by Marisol Rexach (Part 1 of a Series by Ph.D. Students)


Recently I’ve been spending some time in K12 classrooms.  These classrooms have been in Los Angeles and Orange County.  All have been a call for help.  Teachers who need another set of eyes to witness the student behavior in their classrooms.  These teachers, who believe that teaching is their calling and wish to make a difference in the lives of children, have asked me, “What else can I do?”

I don’t usually enter the classrooms right away.  Instead, I hover outside the classroom to listen and catch glimpses of the behavior (In this way I hope to avoid the slow release of the gas pedal when a police car is seen at the side of the road). The noise is a bit alarming- students in constant motion and frequent outbursts.  It is a bit like the sounds of a food fight- only this is happening while the teacher is attempting to teach.  To decide which behavior gets the attention is futile; there are too many fires to put out. Students walk around the room. Sometimes their sloth-like movement coincides with the teacher’s direction to open a book; a demonstration of power.  It is a challenge to the teacher, “Try to teach me.  Prove you want to teach me. Go ahead.  Teach me.”  I am witnessing teacher bullying.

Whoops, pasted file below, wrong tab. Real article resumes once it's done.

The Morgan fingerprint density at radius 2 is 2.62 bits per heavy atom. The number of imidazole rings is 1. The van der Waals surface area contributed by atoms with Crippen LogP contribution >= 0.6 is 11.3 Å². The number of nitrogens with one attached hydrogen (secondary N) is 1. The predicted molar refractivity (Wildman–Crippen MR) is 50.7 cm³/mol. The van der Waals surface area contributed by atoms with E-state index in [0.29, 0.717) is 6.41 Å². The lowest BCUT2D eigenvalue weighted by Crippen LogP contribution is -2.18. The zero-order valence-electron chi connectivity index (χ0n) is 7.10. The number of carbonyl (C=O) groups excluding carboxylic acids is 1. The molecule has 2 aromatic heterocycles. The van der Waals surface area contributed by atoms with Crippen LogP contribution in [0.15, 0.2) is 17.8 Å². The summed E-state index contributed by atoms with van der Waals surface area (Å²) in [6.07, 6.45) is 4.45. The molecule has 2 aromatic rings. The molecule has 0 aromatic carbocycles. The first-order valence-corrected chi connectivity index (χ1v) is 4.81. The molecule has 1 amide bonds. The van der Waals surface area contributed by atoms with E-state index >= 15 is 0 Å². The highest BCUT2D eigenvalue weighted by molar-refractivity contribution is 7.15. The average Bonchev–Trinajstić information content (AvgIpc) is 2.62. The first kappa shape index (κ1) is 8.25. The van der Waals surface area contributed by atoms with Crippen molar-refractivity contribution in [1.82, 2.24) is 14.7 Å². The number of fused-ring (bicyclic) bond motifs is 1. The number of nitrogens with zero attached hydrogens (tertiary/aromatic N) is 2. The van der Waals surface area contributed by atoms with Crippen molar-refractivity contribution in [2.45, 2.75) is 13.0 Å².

While this overused term is gathering steam, it is rarely used to describe students’ behaviors toward teachers. As we expand student numbers in classrooms, teachers find themselves confronted with groups of students who are in desperate need of attention.  In K12 classrooms, teachers attempt the usual strategies: classroom rules, referrals to the office, detentions, calling parents, etc.  None of these garner the results we need.  Administration and parents look back to the teacher to solve the problem.

Meanwhile, we worry about standardized test scores and the instruction needed to move kids forward. There is an added urgency to cover the material.  No time to stop and attend to emotional connections or disconnections – tic-toc, tic-toc. I pull some students aside.  These are good kids who have lost the will to learn.  Their scores have been posted “Far Below Basic,” “Basic” on classroom data walls.  They have received year-after-year of standardized test reports in their mailboxes comparing themselves to an entire nation. In some ways, maybe this behavior is their armor.

What would you do?